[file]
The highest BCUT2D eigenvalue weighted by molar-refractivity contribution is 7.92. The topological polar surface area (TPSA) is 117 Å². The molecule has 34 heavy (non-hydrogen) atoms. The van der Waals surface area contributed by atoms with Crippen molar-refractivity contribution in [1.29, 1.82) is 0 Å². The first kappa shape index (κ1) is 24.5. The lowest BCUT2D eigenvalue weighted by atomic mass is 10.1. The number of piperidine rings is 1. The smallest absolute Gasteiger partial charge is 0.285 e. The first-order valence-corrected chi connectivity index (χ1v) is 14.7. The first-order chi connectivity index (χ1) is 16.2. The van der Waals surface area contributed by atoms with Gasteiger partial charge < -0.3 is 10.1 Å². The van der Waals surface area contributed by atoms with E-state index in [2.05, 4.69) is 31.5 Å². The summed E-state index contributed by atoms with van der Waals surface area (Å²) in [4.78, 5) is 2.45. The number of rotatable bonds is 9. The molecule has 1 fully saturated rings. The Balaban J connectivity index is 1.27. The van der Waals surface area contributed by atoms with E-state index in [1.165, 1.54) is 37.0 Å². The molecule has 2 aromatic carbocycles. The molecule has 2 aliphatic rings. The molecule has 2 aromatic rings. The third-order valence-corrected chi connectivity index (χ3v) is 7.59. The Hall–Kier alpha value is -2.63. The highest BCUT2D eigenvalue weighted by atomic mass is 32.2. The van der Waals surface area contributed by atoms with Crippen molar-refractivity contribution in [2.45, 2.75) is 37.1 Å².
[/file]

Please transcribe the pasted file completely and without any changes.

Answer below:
The highest BCUT2D eigenvalue weighted by molar-refractivity contribution is 7.92. The topological polar surface area (TPSA) is 117 Å². The molecule has 34 heavy (non-hydrogen) atoms. The van der Waals surface area contributed by atoms with Crippen molar-refractivity contribution in [1.29, 1.82) is 0 Å². The first kappa shape index (κ1) is 24.5. The lowest BCUT2D eigenvalue weighted by atomic mass is 10.1. The number of piperidine rings is 1. The smallest absolute Gasteiger partial charge is 0.285 e. The first-order valence-corrected chi connectivity index (χ1v) is 14.7. The first-order chi connectivity index (χ1) is 16.2. The van der Waals surface area contributed by atoms with Gasteiger partial charge < -0.3 is 10.1 Å². The van der Waals surface area contributed by atoms with E-state index in [2.05, 4.69) is 31.5 Å². The summed E-state index contributed by atoms with van der Waals surface area (Å²) in [4.78, 5) is 2.45. The number of rotatable bonds is 9. The molecule has 1 fully saturated rings. The Balaban J connectivity index is 1.27. The van der Waals surface area contributed by atoms with E-state index in [1.165, 1.54) is 37.0 Å². The molecule has 2 aromatic carbocycles. The molecule has 2 aliphatic rings. The molecule has 2 aromatic rings. The third-order valence-corrected chi connectivity index (χ3v) is 7.59. The Hall–Kier alpha value is -2.63. The highest BCUT2D eigenvalue weighted by atomic mass is 32.2. The van der Waals surface area contributed by atoms with Crippen molar-refractivity contribution in [2.45, 2.75) is 37.1 Å².